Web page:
Journal Article

Effects of crustacean traps on benthic fauna

N. Clare Eno, David S. MacDonald, Jim A. M. Kinnear, S. Chris Amos, Colin J. Chapman, Robin A. Clark, Francis St P.D. Bunker and Colin Munro

in ICES Journal of Marine Science

Published on behalf of ICES/CIEM

Volume 58, issue 1, pages 11-20
Published in print January 2001 | ISSN: 1054-3139
Published online January 2001 | e-ISSN: 1095-9289 | DOI:
Effects of crustacean traps on benthic fauna

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  • Environmental Science
  • Marine and Estuarine Biology


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We examined the effects of fishing with crustacean traps on benthic species in Great Britain by means of qualitative and quantitative experiments. Experimental sites were selected where fishing using pots or creels was practised regularly and where species perceived to be potentially sensitive to damage were present. The effect of Nephrops creels on different sea pen species was studied in Scottish sea lochs. Sea pens were observed to bend in response to the pressure wave before the creel made contact. After smothering and even uprooting, they re-established themselves when in contact with muddy substrate. Observations of lobster and crab pots being hauled from rocky substrates in southern England, revealed that the habitats and their communities appeared relatively unaffected by potting. The slow-growing, long-lived, pink sea fan Eunicella verrucosa were observed to flex under the weight of pots as they passed and then returned back to an upright position. Quantitative studies, undertaken in south England and west Wales, were based on surveys carried out along transect lines before and after a month of pot fishing for crabs and lobsters. The results suggest that four weeks of fairly intense fishing did not have immediate detrimental effects on the abundance of the species selected for study, although some individual ross coral colonies (Pentapora foliacea) were damaged.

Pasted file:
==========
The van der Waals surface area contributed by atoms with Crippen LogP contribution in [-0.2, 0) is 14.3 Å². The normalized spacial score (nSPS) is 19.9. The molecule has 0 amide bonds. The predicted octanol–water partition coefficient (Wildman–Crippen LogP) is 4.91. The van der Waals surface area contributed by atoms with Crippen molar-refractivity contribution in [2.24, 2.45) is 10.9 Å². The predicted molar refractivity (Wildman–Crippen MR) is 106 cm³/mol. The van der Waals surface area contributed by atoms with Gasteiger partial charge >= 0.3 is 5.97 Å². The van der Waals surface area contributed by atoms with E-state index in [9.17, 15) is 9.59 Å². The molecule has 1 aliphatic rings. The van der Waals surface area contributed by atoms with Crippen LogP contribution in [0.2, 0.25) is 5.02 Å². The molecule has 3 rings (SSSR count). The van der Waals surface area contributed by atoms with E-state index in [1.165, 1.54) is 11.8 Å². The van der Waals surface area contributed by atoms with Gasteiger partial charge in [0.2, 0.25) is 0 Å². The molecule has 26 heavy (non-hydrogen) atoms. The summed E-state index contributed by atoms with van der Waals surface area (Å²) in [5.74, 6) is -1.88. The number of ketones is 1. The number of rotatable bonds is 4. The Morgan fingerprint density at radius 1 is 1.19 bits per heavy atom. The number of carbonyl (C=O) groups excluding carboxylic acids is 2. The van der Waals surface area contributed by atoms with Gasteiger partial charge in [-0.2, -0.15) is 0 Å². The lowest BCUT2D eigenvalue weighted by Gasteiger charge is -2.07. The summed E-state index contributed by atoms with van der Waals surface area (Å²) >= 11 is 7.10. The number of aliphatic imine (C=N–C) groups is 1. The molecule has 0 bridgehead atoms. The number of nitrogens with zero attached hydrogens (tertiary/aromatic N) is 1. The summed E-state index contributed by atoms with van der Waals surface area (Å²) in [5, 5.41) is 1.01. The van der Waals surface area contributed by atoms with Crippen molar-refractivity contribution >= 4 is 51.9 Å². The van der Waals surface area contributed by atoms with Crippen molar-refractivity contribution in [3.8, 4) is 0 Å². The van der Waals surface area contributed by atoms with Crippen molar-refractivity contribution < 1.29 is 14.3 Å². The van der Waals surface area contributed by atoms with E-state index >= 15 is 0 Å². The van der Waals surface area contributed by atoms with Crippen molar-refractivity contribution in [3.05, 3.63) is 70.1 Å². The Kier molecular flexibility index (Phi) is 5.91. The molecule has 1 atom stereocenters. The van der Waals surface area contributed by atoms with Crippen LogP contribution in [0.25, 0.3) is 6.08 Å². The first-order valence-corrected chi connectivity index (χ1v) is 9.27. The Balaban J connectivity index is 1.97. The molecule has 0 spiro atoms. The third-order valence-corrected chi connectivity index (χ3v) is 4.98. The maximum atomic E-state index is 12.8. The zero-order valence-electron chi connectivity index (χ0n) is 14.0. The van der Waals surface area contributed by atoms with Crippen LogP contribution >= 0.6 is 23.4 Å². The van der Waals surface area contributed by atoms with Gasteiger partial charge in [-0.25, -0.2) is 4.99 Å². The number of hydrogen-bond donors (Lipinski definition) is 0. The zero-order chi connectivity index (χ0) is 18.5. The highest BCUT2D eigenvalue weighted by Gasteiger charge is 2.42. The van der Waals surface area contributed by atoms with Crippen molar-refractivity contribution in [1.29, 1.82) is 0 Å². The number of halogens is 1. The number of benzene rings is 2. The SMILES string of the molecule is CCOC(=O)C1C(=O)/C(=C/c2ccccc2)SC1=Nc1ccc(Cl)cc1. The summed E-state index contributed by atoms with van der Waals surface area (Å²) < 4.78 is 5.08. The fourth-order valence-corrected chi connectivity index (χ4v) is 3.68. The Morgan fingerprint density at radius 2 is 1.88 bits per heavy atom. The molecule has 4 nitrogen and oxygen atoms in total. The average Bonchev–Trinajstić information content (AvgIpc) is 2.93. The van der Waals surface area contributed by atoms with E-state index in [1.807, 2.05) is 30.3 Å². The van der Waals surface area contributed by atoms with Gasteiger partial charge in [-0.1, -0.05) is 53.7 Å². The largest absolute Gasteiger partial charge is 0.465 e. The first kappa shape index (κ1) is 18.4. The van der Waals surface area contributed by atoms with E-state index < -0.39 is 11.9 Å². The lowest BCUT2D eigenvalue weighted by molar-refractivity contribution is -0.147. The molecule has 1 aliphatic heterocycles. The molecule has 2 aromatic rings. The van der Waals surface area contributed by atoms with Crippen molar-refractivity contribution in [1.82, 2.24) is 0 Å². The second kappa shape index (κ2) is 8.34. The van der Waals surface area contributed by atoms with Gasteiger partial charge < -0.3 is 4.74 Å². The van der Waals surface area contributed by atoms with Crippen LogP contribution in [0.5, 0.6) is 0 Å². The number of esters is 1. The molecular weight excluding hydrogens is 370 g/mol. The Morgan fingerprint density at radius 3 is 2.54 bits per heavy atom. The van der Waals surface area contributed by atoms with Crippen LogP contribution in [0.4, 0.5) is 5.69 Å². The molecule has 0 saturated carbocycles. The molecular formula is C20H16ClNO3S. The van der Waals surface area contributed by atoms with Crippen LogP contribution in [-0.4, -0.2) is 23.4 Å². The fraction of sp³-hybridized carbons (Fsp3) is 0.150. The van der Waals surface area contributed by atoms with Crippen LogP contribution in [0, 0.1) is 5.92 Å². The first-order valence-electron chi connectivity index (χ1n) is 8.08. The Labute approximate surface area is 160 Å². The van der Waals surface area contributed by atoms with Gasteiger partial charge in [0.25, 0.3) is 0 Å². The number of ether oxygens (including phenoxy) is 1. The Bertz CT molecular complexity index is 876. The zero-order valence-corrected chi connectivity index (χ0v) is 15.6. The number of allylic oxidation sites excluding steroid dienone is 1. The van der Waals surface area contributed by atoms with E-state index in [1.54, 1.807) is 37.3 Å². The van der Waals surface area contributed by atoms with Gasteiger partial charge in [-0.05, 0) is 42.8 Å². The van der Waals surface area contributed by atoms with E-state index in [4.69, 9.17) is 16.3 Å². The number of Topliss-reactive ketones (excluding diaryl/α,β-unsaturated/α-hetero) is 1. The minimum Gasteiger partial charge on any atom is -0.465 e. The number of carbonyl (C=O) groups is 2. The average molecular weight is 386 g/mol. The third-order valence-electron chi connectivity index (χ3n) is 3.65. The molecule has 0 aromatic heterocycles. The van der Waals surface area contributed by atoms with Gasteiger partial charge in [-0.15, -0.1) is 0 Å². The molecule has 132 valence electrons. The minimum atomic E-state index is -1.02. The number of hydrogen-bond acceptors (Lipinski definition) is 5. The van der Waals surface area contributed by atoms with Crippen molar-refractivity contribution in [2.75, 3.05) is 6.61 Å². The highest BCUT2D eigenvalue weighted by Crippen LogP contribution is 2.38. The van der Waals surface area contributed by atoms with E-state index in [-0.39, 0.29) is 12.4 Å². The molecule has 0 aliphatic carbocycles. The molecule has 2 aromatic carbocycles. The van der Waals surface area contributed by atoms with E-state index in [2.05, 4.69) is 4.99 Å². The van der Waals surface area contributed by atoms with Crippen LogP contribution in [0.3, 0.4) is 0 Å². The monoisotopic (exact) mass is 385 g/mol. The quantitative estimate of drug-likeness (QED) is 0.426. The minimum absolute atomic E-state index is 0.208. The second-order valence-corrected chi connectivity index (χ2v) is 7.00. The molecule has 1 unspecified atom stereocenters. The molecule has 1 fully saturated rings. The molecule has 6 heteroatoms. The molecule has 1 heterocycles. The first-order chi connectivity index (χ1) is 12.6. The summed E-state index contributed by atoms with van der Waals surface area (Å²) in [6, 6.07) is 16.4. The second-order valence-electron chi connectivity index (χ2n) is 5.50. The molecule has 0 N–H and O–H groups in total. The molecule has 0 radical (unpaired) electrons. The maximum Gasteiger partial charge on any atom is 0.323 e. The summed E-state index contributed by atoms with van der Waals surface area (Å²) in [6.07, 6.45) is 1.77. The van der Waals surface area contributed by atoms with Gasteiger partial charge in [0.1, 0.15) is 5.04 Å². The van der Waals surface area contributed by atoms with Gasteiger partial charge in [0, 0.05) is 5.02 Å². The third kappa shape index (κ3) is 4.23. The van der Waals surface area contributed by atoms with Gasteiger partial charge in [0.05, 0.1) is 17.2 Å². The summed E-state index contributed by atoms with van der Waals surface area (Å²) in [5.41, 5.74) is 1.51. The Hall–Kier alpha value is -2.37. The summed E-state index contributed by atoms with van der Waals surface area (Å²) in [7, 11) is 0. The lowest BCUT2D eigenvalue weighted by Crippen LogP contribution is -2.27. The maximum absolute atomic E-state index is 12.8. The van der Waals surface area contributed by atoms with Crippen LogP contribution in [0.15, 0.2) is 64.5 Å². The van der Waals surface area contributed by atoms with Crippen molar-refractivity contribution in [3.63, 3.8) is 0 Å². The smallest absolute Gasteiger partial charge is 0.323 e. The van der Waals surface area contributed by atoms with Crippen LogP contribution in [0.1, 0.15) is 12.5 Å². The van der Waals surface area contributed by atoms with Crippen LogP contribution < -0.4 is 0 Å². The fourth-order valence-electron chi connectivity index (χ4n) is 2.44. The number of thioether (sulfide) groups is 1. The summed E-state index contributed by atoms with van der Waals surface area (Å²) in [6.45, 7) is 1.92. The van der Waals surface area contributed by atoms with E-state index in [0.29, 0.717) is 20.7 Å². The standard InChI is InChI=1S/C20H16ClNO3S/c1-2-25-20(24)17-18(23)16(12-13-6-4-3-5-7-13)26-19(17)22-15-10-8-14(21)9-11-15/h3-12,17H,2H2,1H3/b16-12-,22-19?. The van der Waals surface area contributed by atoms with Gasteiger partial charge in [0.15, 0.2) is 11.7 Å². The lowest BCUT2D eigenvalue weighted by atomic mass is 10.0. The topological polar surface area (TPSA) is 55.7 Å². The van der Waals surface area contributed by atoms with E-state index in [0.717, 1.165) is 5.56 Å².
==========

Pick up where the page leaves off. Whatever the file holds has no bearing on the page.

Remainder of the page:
Keywords: pots; creels; benthos; sea pens; pink sea fan; ross coral

Journal Article.  0 words. 

Subjects: Environmental Science ; Marine and Estuarine Biology

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